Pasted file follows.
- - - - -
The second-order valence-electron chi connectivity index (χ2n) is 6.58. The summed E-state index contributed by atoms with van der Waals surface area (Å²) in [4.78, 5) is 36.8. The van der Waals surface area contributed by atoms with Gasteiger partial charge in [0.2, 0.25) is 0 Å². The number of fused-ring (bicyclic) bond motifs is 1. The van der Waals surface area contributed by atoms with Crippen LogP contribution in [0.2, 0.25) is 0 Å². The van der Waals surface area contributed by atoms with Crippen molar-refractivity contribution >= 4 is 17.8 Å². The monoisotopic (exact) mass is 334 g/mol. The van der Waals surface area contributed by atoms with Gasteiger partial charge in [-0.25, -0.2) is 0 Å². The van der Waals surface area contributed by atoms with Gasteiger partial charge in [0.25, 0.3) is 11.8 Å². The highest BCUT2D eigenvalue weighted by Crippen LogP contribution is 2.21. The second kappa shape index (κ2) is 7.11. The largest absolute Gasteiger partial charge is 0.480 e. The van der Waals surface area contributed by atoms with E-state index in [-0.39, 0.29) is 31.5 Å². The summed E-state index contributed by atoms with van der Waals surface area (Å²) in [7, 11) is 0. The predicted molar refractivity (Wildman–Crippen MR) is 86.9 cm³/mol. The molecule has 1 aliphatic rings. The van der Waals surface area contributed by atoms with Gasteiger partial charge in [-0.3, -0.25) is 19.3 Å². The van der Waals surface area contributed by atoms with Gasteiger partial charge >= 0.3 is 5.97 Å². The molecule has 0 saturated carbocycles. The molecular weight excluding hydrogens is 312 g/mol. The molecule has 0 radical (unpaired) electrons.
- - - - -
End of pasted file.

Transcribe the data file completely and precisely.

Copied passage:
The second-order valence-electron chi connectivity index (χ2n) is 6.58. The summed E-state index contributed by atoms with van der Waals surface area (Å²) in [4.78, 5) is 36.8. The van der Waals surface area contributed by atoms with Gasteiger partial charge in [0.2, 0.25) is 0 Å². The number of fused-ring (bicyclic) bond motifs is 1. The van der Waals surface area contributed by atoms with Crippen LogP contribution in [0.2, 0.25) is 0 Å². The van der Waals surface area contributed by atoms with Crippen molar-refractivity contribution >= 4 is 17.8 Å². The monoisotopic (exact) mass is 334 g/mol. The van der Waals surface area contributed by atoms with Gasteiger partial charge in [-0.25, -0.2) is 0 Å². The van der Waals surface area contributed by atoms with Gasteiger partial charge in [0.25, 0.3) is 11.8 Å². The highest BCUT2D eigenvalue weighted by Crippen LogP contribution is 2.21. The second kappa shape index (κ2) is 7.11. The largest absolute Gasteiger partial charge is 0.480 e. The van der Waals surface area contributed by atoms with E-state index in [-0.39, 0.29) is 31.5 Å². The summed E-state index contributed by atoms with van der Waals surface area (Å²) in [7, 11) is 0. The predicted molar refractivity (Wildman–Crippen MR) is 86.9 cm³/mol. The molecule has 1 aliphatic rings. The van der Waals surface area contributed by atoms with Gasteiger partial charge in [-0.3, -0.25) is 19.3 Å². The van der Waals surface area contributed by atoms with Gasteiger partial charge >= 0.3 is 5.97 Å². The molecule has 0 saturated carbocycles. The molecular weight excluding hydrogens is 312 g/mol. The molecule has 0 radical (unpaired) electrons.